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George Albert Smith was ordained as the eighth President of the Church on May 14, 1945. He was known for his love and genuine concern for others.
George Albert Smith was born on April 4, 1870 in Salt Lake City, Utah, to John Henry Smith and Sarah Farr. His grandfather, George A. Smith, was an apostle and counselor to President Brigham Young, and his father, John Henry Smith, was an apostle and counselor to President Joseph F. Smith. When he was five years old he had the opportunity to meet Brigham Young.
As a young man, George Albert Smith served two missions. The first was to work with youth in southern Utah. He was called on his second mission just a week after he married Lucy Emily Woodruff in May of 1892. She joined him in the Southern States Mission. After their mission the Smiths settled in Salt Lake City and raised three children.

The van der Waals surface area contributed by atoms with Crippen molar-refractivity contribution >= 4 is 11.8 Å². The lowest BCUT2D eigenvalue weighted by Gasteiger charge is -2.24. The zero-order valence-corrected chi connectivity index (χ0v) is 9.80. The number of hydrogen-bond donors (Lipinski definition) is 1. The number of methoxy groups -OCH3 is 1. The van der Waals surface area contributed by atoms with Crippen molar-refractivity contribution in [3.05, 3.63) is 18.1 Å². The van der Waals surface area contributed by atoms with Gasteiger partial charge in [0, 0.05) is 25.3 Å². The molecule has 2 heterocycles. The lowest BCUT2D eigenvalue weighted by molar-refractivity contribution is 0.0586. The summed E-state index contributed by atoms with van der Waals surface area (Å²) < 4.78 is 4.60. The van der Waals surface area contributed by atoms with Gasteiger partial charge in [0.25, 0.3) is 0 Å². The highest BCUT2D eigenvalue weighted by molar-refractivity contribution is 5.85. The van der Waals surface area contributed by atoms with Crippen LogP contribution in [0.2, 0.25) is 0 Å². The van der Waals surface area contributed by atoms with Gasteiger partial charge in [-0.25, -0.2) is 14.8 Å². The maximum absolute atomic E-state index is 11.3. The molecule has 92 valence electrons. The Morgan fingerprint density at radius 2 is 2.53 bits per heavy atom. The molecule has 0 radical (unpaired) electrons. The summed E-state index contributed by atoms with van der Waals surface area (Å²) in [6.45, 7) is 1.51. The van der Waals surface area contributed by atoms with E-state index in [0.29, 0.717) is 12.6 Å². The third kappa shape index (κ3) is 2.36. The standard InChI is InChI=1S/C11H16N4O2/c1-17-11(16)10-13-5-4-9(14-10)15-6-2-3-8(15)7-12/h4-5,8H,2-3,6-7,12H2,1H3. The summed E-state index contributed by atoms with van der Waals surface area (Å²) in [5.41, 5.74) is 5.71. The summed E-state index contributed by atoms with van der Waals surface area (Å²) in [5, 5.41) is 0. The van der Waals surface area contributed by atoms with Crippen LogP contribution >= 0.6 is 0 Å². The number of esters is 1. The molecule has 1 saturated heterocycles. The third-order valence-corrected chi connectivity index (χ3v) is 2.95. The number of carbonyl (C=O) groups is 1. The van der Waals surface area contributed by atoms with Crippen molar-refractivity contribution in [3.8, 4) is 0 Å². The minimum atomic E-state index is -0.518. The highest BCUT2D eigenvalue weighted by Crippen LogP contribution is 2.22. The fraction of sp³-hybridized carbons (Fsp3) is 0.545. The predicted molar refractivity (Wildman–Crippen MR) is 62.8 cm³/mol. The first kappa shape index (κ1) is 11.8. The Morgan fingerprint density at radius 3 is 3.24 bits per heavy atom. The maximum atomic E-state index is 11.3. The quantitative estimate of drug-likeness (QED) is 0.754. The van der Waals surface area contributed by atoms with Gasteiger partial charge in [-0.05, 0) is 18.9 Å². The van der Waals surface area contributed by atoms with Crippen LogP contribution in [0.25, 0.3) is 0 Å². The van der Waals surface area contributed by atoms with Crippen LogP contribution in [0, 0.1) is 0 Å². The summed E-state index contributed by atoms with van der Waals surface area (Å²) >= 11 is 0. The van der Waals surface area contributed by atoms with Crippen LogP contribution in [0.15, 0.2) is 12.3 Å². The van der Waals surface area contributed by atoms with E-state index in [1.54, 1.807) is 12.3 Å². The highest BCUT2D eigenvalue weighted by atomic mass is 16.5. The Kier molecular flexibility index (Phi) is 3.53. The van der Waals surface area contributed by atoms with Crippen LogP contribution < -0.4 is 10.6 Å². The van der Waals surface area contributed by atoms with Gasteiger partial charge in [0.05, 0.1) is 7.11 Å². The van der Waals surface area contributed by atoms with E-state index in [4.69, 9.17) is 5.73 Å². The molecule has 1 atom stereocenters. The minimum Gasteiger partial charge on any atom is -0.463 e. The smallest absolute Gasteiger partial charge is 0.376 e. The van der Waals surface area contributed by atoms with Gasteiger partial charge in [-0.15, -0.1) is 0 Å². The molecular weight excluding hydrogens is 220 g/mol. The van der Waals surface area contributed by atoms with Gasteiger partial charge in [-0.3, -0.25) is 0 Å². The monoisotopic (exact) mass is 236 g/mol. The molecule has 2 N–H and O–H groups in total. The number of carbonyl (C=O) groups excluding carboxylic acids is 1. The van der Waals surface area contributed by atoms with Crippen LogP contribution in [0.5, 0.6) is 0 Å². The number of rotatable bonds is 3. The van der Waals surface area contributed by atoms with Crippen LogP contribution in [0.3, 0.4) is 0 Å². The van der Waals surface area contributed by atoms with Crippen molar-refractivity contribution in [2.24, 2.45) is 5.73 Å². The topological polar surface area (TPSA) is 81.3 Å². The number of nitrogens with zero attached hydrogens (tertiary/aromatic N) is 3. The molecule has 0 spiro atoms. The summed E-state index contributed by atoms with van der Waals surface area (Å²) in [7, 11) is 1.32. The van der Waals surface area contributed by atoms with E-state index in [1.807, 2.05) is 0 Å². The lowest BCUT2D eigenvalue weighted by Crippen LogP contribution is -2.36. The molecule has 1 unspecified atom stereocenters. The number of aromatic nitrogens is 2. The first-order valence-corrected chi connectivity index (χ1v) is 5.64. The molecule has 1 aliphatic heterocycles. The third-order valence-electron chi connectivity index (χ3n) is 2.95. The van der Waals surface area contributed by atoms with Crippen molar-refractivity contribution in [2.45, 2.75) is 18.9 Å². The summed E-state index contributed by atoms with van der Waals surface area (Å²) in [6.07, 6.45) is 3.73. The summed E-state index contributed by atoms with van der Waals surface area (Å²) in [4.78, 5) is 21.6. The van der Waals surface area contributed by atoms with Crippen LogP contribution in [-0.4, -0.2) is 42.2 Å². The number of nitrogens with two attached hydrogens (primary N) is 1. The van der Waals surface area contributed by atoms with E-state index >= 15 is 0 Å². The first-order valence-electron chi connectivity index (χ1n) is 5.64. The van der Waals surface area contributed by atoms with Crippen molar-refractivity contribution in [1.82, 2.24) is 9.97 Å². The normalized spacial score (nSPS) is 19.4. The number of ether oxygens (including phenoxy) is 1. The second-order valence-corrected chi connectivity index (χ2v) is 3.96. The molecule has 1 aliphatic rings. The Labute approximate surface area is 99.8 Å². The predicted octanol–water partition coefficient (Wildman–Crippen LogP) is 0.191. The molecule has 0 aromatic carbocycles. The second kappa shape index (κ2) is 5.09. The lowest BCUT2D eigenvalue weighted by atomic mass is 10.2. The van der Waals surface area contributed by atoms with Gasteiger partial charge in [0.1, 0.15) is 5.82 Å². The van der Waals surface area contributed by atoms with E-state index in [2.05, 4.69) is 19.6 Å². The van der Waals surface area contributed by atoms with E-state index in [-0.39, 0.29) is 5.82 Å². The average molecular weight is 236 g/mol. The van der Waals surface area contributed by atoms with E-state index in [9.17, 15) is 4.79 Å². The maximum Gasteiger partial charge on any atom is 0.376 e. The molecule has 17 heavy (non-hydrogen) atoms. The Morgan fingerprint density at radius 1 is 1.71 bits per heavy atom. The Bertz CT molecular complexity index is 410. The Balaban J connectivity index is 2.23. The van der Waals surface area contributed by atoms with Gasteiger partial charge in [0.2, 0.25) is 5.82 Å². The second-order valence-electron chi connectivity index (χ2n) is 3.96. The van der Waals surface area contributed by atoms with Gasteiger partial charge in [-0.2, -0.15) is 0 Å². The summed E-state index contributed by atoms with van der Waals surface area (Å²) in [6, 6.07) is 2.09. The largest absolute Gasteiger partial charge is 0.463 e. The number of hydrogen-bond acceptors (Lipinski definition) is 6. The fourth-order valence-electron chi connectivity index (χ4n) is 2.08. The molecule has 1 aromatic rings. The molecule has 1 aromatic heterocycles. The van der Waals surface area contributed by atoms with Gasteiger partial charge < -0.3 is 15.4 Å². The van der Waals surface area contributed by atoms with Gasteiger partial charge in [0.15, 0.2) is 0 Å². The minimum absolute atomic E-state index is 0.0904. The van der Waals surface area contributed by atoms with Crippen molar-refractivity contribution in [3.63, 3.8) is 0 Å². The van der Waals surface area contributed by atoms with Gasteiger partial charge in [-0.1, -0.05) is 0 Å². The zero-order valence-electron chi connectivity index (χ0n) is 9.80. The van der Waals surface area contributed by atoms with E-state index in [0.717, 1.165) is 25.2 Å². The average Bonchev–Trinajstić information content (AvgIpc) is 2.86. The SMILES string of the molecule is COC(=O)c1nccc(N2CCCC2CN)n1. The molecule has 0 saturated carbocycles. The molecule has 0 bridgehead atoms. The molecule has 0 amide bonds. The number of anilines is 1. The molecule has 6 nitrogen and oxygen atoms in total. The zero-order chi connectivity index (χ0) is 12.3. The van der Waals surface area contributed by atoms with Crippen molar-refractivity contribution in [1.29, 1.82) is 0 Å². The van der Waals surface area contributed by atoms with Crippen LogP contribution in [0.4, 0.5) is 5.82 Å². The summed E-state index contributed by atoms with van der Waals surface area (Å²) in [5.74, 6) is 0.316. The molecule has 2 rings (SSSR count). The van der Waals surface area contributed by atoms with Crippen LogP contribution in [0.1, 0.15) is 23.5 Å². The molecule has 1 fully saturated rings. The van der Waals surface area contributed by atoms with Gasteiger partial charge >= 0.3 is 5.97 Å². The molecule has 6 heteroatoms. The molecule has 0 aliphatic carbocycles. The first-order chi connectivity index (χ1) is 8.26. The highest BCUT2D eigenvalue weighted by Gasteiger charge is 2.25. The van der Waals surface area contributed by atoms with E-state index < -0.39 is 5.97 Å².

In life outside of the Church, George Albert Smith became president of the Sons of the American Revolution, was awarded the highest award in Scouting, served on the National Executive Board of the Boy Scouts of America, and was the president of the International Irrigation and Farm Congress.
In 1903 George Albert Smith (at the age of 33) was ordained to be an Apostle. His father was already serving as an Apostle. As an apostle, he served as European Mission president from 1919 to 1921, and on his return from Europe he became YMMIA general president. On May 21, 1945, he was sustained as President of The Church of Jesus Christ of Latter-day Saints.
As President of the Church George Albert Smith conducted numerous welfare operations for those who were suffering from the effects of World War II. He also oversaw an increase in missionary work and construction of buildings for the increasing members of the Church.